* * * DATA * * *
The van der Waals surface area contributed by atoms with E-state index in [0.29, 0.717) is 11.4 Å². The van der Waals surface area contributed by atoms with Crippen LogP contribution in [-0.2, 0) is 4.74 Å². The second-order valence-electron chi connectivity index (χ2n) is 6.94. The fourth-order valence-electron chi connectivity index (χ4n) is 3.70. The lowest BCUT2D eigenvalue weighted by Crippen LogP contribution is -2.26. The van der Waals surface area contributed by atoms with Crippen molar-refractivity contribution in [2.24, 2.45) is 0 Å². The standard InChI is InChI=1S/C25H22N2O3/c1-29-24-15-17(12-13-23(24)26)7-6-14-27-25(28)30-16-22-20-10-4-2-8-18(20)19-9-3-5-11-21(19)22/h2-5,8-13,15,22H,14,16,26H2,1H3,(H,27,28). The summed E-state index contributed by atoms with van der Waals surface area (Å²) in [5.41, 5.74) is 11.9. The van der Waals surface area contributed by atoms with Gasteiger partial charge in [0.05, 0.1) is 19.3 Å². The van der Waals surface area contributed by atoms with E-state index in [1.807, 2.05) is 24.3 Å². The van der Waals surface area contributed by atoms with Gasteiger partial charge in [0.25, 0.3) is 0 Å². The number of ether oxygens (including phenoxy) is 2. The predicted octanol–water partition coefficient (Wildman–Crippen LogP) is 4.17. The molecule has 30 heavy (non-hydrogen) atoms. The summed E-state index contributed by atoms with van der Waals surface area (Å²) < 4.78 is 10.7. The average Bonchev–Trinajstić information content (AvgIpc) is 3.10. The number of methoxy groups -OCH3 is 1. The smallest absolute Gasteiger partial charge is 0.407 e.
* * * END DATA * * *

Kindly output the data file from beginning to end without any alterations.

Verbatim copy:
The van der Waals surface area contributed by atoms with E-state index in [0.29, 0.717) is 11.4 Å². The van der Waals surface area contributed by atoms with Crippen LogP contribution in [-0.2, 0) is 4.74 Å². The second-order valence-electron chi connectivity index (χ2n) is 6.94. The fourth-order valence-electron chi connectivity index (χ4n) is 3.70. The lowest BCUT2D eigenvalue weighted by Crippen LogP contribution is -2.26. The van der Waals surface area contributed by atoms with Crippen molar-refractivity contribution in [2.24, 2.45) is 0 Å². The standard InChI is InChI=1S/C25H22N2O3/c1-29-24-15-17(12-13-23(24)26)7-6-14-27-25(28)30-16-22-20-10-4-2-8-18(20)19-9-3-5-11-21(19)22/h2-5,8-13,15,22H,14,16,26H2,1H3,(H,27,28). The summed E-state index contributed by atoms with van der Waals surface area (Å²) in [5.41, 5.74) is 11.9. The van der Waals surface area contributed by atoms with Gasteiger partial charge in [0.05, 0.1) is 19.3 Å². The van der Waals surface area contributed by atoms with E-state index in [1.807, 2.05) is 24.3 Å². The van der Waals surface area contributed by atoms with Gasteiger partial charge in [0.25, 0.3) is 0 Å². The number of ether oxygens (including phenoxy) is 2. The predicted octanol–water partition coefficient (Wildman–Crippen LogP) is 4.17. The molecule has 30 heavy (non-hydrogen) atoms. The summed E-state index contributed by atoms with van der Waals surface area (Å²) < 4.78 is 10.7. The average Bonchev–Trinajstić information content (AvgIpc) is 3.10. The number of methoxy groups -OCH3 is 1. The smallest absolute Gasteiger partial charge is 0.407 e.